Dayton’s college tax plan wanting in details

Democratic Senate candidate Mark Dayton has called for tax deductions for college education to help families bear rising college tuition costs. Although his proposal requires some scrutiny, any sort of deduction would have a positive effect on families striving to provide their children with a quality education. The actual feasibility of incorporating this tuition deductibility into the tax code, though, is a long way off. The Dayton college tax deduction campaign — like many of his proposals — is offering few details.
If Dayton’s proposal became law, a new line would appear in federal 1040 tax forms, meaning families who take standardized, rather than itemized, deductions may still benefit from Dayton’s plan. The deduction would only cover tuition and books, though, and no so-called out-of-pocket expenses like housing or spending money. Any grants a student receives would not be deductible either. The Dayton campaign does not envision any reason why his proposal would adversely affect grants and loans, though campaign officials do admit that whether the tax deductions reduce aid awards would be determined by each individual student funding institution. The tax break could even reduce a student’s financial aid package.
The deduction’s size would depend upon each family’s income. To ensure the tax break goes toward those who need it the most, families making $90,000 or more would receive smaller deductions, and those earning $120,000 or more would be ineligible for the deduction.
When asked where the money would come from to pay for such a program, the Dayton campaign responded that money from the federal budget surplus would be used. This is a risky idea. The projections from the Congressional Budget Office are just that, projections. When the CBO prepares the federal budget forecast, it must assume that some programs renewed yearly are no longer receiving funding. It must also assume that the country’s current prosperity will continue indefinitely, leading to an extraordinarily high figure that might not be representative of the actual budget when it arrives.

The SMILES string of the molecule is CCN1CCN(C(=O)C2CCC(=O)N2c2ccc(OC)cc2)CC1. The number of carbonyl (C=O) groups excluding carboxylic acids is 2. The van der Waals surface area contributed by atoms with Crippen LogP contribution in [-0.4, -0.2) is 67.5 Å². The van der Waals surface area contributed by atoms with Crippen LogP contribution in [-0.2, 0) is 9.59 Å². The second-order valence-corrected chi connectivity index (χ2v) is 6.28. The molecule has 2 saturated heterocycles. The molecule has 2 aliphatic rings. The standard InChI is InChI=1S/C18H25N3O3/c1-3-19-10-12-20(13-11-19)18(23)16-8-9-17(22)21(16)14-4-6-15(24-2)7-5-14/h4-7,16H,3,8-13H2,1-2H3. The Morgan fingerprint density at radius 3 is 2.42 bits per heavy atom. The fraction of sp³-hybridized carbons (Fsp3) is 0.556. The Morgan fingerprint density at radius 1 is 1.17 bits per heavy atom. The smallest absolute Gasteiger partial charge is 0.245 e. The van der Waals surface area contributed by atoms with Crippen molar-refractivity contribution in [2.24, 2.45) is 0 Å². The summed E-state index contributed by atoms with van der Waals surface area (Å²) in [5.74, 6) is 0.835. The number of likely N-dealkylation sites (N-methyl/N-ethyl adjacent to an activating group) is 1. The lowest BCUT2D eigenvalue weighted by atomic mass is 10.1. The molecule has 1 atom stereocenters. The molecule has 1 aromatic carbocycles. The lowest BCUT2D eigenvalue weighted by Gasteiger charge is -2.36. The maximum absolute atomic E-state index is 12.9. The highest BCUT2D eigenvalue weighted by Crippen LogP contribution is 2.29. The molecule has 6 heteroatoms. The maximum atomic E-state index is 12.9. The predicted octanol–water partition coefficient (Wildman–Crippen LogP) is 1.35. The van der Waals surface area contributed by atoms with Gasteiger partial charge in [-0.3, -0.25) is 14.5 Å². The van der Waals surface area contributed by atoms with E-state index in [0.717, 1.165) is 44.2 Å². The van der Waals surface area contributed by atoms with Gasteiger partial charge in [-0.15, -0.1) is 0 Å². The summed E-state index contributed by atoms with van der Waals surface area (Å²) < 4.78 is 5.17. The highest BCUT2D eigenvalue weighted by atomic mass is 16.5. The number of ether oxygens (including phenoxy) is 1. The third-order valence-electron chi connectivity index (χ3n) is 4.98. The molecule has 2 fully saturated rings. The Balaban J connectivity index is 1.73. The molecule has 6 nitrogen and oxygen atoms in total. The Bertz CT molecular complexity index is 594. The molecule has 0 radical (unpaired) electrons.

Dayton is taking a risk with his initiative. Many see an increase in taxes if his plan is implemented. They are right to worry. If surplus money cannot be used, or simply is not there, and this deductibility is written into law, then money must be taken from somewhere. It would be simplest to raise taxes to cover these costs. This would be unfortunate, as it would literally mean that the higher taxes families would pay would provide the revenue to fund their tax deductions.
If Dayton is elected into office in November, he should take a long, hard look at his proposal and balance it against the reality of the situation before he decides if he really wants to pursue the plan. The cost of tuition is rising, but a careful and well thought out plan should be implemented to bring the price of a college education down, not a scheme that could ultimately backfire on families.